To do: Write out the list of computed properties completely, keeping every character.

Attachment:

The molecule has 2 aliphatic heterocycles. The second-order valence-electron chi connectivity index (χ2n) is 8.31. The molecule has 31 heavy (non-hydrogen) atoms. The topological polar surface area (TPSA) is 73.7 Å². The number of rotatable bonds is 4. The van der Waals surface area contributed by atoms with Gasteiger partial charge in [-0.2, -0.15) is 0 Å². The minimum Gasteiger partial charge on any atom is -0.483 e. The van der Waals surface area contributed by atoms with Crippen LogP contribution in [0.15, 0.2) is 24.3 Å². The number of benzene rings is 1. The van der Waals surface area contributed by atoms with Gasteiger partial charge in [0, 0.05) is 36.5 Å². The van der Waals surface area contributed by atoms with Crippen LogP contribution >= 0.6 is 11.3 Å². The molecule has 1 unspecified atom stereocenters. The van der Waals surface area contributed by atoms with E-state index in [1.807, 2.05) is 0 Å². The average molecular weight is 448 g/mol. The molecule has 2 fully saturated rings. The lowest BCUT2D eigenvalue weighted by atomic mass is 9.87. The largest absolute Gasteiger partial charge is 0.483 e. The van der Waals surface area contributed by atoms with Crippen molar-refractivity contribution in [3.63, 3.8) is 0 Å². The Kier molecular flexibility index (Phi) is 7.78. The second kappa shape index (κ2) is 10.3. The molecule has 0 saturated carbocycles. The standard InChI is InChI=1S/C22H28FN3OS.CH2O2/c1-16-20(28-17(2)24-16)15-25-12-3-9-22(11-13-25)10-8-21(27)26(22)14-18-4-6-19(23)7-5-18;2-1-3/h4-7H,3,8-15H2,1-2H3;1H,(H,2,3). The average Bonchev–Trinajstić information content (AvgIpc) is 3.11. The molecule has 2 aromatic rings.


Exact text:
The molecule has 2 aliphatic heterocycles. The second-order valence-electron chi connectivity index (χ2n) is 8.31. The molecule has 31 heavy (non-hydrogen) atoms. The topological polar surface area (TPSA) is 73.7 Å². The number of rotatable bonds is 4. The van der Waals surface area contributed by atoms with Gasteiger partial charge in [-0.2, -0.15) is 0 Å². The minimum Gasteiger partial charge on any atom is -0.483 e. The van der Waals surface area contributed by atoms with Crippen LogP contribution in [0.15, 0.2) is 24.3 Å². The number of benzene rings is 1. The van der Waals surface area contributed by atoms with Gasteiger partial charge in [0, 0.05) is 36.5 Å². The van der Waals surface area contributed by atoms with Crippen LogP contribution >= 0.6 is 11.3 Å². The molecule has 1 unspecified atom stereocenters. The van der Waals surface area contributed by atoms with E-state index in [1.807, 2.05) is 0 Å². The average molecular weight is 448 g/mol. The molecule has 2 fully saturated rings. The lowest BCUT2D eigenvalue weighted by atomic mass is 9.87. The largest absolute Gasteiger partial charge is 0.483 e. The van der Waals surface area contributed by atoms with Crippen molar-refractivity contribution in [3.63, 3.8) is 0 Å². The Kier molecular flexibility index (Phi) is 7.78. The second kappa shape index (κ2) is 10.3. The molecule has 0 saturated carbocycles. The standard InChI is InChI=1S/C22H28FN3OS.CH2O2/c1-16-20(28-17(2)24-16)15-25-12-3-9-22(11-13-25)10-8-21(27)26(22)14-18-4-6-19(23)7-5-18;2-1-3/h4-7H,3,8-15H2,1-2H3;1H,(H,2,3). The average Bonchev–Trinajstić information content (AvgIpc) is 3.11. The molecule has 2 aromatic rings.